> Don't confuse managing with leadership. Many great
> developers are also great leaders. But leading and
> managing are two different things.

I know the difference. I've worked in environments where the leaders and the managers are different people (I work in one now.) It doesn't work nearly as well as when the leaders are the managers. I think that people want to believe it's just as good because it is more convenient than trying to get technical people to learn how to manage.

> Just because I'm arguing that the attributes that define
> great engineers make for poor management doesn't mean that
> I don't believe that engineering managers shouldn't be
> technical. Au contraire! There are great engineering
> managers who are not technical, but their work is so much
> harder because of their lack of technical understanding.

I would say it's so hard that most consistently fail, in my experience. And the idea that bad developers should become managers is a punchline. I don't think it's a good idea at all.

> Managers, when they do their jobs well, are working for
> the people who report to them. They are enabling those
> people to deliver value to the customers and thus to the
> organization. A good manager is worth his/her weight in
> gold, or at least silver or copper, because they provide
> an environment within which "doers" can "do".

I don't see that modern management is much different from what I do as a engineer. Contemporary management is about designing systems that allow people to work efficiently. A lot of my career has been as an analyst. I take a broken process or system, identify the flaws and fix them. I see a great overlap between this and management.

I think a lot of people (including managers) confuse 'management' with 'personnel management'. Personnel management is definitely a part of management but it is only a part of it.

> Managers are typically hobbled by these same traits. The
> term that comes to mind is "micro-management", i.e. an
> engineer's approach to management.

This is a problem that many managers have. It's really a matter of trusting your people. I'm looking at management as my career path not because I have an intense desire to be in charge (as is often the case but a different discussion) but because the problems that I have and that I see many others having cannot be solved technically. They are management level issues even though management often sees them as technical. In other words, many managers think their technical people lack technical ability when in reality management is making it impossible for their technical people to succeed.

robert young

Posts: 361
Nickname: funbunny
Registered: Sep, 2003

Re: Do Career Plans for Developers Actually Damage an Organisation? Posted: Jun 3, 2010 10:40 AM
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We should distinguish managers from Managers.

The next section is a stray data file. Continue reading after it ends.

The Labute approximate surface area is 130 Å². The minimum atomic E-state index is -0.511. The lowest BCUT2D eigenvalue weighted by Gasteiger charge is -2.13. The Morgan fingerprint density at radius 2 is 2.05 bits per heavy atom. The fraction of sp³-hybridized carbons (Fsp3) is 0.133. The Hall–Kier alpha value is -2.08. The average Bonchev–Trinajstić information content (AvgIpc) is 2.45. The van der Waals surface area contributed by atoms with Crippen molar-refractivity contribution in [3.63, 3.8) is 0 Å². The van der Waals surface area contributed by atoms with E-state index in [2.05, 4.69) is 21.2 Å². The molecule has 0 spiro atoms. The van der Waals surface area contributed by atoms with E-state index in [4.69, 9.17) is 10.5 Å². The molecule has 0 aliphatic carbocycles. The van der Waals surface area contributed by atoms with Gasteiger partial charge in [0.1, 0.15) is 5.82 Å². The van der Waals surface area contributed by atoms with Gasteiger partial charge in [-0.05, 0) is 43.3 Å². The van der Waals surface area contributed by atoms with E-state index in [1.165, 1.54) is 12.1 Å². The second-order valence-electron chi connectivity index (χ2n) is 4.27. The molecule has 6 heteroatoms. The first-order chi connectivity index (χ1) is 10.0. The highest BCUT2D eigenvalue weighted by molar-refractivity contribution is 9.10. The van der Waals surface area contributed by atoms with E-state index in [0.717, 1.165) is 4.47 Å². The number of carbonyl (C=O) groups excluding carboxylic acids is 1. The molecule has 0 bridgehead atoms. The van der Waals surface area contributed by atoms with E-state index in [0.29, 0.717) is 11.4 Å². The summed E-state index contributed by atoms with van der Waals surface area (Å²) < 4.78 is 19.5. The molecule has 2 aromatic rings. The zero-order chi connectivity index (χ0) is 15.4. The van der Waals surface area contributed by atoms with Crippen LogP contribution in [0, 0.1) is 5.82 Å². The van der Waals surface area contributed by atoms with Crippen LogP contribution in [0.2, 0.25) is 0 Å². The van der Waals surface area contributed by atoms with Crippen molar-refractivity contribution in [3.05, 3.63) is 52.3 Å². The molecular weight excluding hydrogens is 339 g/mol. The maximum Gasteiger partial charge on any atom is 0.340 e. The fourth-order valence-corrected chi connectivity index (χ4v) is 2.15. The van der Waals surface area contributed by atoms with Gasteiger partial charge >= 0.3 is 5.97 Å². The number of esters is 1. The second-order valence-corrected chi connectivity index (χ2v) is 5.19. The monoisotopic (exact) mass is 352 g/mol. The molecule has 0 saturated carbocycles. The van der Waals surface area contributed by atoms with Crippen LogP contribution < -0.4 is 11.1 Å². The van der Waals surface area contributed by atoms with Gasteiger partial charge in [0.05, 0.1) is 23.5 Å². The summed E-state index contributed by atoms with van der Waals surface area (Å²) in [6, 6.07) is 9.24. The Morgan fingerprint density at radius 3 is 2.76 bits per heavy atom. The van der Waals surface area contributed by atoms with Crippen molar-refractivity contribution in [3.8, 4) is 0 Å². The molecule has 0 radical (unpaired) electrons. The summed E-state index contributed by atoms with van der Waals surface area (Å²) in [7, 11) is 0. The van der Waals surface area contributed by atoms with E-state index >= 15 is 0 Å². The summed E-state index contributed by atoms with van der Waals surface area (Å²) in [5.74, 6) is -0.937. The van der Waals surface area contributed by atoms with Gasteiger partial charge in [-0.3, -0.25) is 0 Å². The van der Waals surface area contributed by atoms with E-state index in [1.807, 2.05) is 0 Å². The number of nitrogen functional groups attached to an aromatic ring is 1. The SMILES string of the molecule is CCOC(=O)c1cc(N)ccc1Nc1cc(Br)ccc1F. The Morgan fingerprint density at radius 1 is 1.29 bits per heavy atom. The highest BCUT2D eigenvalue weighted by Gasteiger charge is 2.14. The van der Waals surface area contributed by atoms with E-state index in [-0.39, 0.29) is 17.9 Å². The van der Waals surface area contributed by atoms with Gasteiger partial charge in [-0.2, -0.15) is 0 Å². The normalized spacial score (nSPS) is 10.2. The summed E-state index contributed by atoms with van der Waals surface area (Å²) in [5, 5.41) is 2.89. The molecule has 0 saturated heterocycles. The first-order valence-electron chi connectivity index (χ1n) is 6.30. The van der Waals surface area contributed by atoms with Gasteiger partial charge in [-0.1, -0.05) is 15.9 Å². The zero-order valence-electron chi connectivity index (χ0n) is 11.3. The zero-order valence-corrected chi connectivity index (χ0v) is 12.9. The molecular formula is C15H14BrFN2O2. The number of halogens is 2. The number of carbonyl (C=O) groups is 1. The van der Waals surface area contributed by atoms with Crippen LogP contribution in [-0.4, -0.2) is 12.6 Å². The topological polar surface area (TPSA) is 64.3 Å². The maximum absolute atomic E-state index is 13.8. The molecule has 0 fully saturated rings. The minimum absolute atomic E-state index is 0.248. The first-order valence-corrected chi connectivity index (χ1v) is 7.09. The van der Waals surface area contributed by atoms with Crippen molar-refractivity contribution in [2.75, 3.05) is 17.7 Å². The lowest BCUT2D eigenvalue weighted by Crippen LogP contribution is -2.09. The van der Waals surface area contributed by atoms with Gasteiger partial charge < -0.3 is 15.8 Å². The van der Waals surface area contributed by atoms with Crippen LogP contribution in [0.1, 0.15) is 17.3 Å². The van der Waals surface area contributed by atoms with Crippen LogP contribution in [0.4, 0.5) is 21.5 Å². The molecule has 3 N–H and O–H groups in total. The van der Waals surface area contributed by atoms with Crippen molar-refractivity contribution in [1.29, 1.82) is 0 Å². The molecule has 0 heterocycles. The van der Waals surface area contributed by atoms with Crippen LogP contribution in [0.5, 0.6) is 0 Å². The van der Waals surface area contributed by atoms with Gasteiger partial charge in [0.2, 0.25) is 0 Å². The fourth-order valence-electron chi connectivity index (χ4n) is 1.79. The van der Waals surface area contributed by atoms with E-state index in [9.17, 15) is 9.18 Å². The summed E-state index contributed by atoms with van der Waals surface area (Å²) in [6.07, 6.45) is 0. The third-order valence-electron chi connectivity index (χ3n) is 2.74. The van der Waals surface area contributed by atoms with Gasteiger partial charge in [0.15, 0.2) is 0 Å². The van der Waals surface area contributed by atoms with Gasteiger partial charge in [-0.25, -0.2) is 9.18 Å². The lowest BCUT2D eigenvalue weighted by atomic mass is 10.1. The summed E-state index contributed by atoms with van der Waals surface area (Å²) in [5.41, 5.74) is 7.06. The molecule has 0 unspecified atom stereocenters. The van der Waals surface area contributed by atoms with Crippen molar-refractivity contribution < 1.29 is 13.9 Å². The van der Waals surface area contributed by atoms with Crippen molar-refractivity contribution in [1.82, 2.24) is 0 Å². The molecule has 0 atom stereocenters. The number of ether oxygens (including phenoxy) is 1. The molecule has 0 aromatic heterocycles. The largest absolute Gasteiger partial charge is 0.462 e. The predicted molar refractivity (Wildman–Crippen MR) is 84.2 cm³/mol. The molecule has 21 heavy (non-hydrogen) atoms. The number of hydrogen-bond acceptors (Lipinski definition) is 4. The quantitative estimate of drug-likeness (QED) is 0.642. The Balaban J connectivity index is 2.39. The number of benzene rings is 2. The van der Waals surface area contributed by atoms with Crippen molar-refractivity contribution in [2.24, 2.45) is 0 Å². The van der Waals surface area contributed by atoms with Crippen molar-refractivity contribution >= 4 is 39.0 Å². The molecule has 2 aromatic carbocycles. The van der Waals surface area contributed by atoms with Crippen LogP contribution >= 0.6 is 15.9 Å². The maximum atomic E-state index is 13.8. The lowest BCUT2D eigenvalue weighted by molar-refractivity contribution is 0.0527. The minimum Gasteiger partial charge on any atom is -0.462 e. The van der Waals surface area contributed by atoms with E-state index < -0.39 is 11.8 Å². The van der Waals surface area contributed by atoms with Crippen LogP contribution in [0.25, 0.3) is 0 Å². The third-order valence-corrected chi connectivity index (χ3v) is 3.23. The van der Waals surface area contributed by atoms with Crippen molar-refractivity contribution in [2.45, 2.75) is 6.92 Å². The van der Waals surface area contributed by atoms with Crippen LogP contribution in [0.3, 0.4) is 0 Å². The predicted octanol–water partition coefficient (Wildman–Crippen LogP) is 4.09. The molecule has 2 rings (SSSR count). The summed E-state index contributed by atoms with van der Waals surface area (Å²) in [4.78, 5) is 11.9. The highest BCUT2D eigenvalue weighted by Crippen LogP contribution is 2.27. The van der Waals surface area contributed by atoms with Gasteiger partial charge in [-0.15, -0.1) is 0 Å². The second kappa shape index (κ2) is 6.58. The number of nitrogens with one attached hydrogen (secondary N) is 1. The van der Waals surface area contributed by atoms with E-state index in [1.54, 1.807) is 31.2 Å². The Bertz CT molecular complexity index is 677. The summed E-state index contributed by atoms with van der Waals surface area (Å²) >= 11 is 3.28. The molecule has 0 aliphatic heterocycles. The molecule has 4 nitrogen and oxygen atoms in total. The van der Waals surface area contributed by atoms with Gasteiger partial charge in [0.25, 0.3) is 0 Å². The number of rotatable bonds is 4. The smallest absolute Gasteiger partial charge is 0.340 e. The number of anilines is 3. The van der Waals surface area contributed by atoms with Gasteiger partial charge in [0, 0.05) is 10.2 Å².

Managers (cap) are similar to general officers; they determine the strategy and encompassing tactics.

managers (lower) are lieutenants who are told, "take that hill, and I don't care how many men you lose". Some will sacrifice the entirety of his troops with poor tactics (and may get the hill), while another will protect his troops to the loss of the hill, and there will be a few who take the hill while losing only a few men.

In between, strategy is reduced to ever more fine grained tactics by lower level Management, with attendant responsibility.

In the IT world, the general officers are most often Managers who know little, and couldn't care less, about what IT is, only that it is something which supports the overall organization. A general who doesn't know the naughty end of a tank, but knows he has two armoured divisions; in the real world, not as likely to occur, but you get the idea.

The managers (lower) that have been discussed here, fall into the lieutenants' type. In both milieus, this lowest level of management may, or may not, have authority to devise tactics of his own choosing. In military, likely not; at best, he can pick from a small menu. In business, lowest level management which behaves at odds with the group-think of Management (no matter the quality of the outcome) is soon removed. The notion that managers are judged by results is fantasy. Managers are judged by how well they adhere to the group-think of Management.

For example, it's clear (to me, anyway) from the reporting that BP management on site insisted on BP Management's insistence. They were just following orders. Lousy orders, but lucrative if nothing goes wrong. Lousy plan, from a military point of view, in that it had no contingency. But costs are socialized, so it is no skin off BP's nose. And likely won't be in the end. Too Big To Fail. Just watch.

The overriding goal of Management is to attain Too Big To Fail status, sometimes known as monopoly power. The rearing of managers to Management is the inculcating of that ethos. Or, as Jimmy Carter said, "the fish rots from the head".

Is there any reason, then, to strive to enter the management ranks? Only if $$$ is the most important thing in life, and personal integrity the least. So, to answer the title of the thread, yes Career Plans do damage; but said damage is irrelevant to the goals of Management. Or, perhaps, orthogonal.

John Zabroski

Posts: 272
Nickname: zbo
Registered: Jan, 2007

Re: Do Career Plans for Developers Actually Damage an Organisation? Posted: Jun 3, 2010 11:31 AM
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As Tom Wolfe quips, a "scene-by-scene, saga of the eyeless trying to march the clueless".